Produced, made or prepared in Canada?

The Canadian Food Inspection Agency has specific labelling guidelines for food products in this country, ranging from a true product of Canada to something that is merely packaged in Canada. CBC News gives a rundown of what to look for if you're looking to eat local.

Determining what is and is not a product of Canada

Fresh produce from Posh Nosh farm at the farmers market in Ancaster, Ont., on Aug. 30, 2009. Government regulations require labelling for imported produce. (Sheryl Nadle/Canadian Press)

If you're looking to buy local produce from you grocery store, it's important to know that it is, in fact, from this country.

However, CBC News has uncovered several instances of mislabelled fruits and vegetables in Vancouver-area supermarkets.

Tomatoes, apples, peppers and cilantro were all marked as "B.C. Grown" despite the fact they were from the U.S., Mexico and Israel. A spokesperson for the chain, Save-on-Foods, said the mislabelling was unintentional.

The Canadian Food Inspection Agency (CFIA) has specific guidelines  pertaining to what is and is not a local product. Here is a quick look at those regulations and how they apply to different produce items.

What is considered a Product of Canada?

A food product may use the label Product of Canada if "all or virtually all" of the major ingredients, processing and labour used to make the product are Canadian, according to the Guide to Food Labelling and Advertising from the CFIA.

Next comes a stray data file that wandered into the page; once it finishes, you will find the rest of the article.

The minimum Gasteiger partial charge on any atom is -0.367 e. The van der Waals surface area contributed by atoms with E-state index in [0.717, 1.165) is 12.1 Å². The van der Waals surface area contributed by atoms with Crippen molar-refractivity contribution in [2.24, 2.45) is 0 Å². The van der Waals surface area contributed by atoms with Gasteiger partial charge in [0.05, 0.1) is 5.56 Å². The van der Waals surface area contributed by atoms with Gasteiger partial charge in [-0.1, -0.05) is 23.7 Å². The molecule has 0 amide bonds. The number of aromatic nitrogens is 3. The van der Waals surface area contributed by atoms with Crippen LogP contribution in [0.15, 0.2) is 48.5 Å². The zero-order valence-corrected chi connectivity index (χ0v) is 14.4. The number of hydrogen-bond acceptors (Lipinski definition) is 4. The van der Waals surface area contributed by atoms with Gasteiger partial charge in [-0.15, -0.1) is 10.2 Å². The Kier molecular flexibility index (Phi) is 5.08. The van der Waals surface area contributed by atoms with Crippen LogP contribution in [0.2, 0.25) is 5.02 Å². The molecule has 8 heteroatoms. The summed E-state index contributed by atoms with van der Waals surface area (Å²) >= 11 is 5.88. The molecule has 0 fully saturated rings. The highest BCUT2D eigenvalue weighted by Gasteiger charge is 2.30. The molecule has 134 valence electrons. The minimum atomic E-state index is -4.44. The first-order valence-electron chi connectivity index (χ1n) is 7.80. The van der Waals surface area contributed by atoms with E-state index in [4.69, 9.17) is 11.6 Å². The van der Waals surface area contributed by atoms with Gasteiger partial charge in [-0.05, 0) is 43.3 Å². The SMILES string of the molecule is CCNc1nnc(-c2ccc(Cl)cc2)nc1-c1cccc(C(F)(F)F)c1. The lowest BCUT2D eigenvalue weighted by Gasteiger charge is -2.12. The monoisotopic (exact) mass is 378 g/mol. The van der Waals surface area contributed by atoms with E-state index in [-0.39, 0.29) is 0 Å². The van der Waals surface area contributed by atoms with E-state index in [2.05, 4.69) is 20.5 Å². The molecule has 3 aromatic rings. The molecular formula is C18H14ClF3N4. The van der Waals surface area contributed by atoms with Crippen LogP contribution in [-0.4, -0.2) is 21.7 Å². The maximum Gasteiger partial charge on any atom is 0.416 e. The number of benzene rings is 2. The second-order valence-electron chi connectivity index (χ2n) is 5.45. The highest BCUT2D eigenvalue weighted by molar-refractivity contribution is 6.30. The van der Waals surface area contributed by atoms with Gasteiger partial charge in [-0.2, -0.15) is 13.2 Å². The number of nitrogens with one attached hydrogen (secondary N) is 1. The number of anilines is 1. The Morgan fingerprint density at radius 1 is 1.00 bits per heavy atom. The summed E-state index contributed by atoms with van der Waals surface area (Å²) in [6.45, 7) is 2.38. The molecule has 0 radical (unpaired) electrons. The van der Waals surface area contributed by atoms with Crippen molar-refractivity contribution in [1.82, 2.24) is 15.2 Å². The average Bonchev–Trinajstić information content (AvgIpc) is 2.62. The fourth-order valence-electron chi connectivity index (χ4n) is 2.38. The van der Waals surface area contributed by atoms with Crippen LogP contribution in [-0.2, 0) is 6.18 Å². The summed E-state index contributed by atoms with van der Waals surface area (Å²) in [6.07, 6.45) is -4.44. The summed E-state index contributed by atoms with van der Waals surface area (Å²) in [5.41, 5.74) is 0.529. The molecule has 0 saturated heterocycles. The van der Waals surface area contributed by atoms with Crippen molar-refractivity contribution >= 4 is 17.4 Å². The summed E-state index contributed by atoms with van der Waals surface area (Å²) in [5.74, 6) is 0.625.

Non-Canadian material must be negligible and usually involves spices, additives, vitamins or minerals. The CFIA's website says these ingredients must account for less than two per cent of the product.

According to the regulations, including a Product of Canada designation is voluntary, so some products which are wholly Canadian are not declared as such.  The same applies to the other product labels, including the Made in Canada designation.

Why is such a label desirable?

Ron Bennett, president of the Canadian Federation of Agriculture, says many consumers look for the Product of Canada designation because they have more confidence in locally grown produce, particularly with respect to quality control and safety.

It is also about promoting local industry, he says.

"There is fairly strong support across the country for supporting Canadian producers and Canadian production," he says.

What does Made in Canada mean?

For a product to be labeled Made in Canada, the last substantial transformation must occur in Canada, meaning food must undergo some form of processing which changes it into a new product. For instance, a Canadian factory could combine lettuce and vegetables, either locally grown or imported, to create a salad with the designation Made in Canada.

However, the label requires a qualifier which lets consumers know if it was manufactured in Canada with imported ingredients or a combination of imported and domestic ingredients. So, if the salad contained vegetables and lettuce from the U.S., the label would have to say Made in Canada with imported ingredients.

Are there any other labels?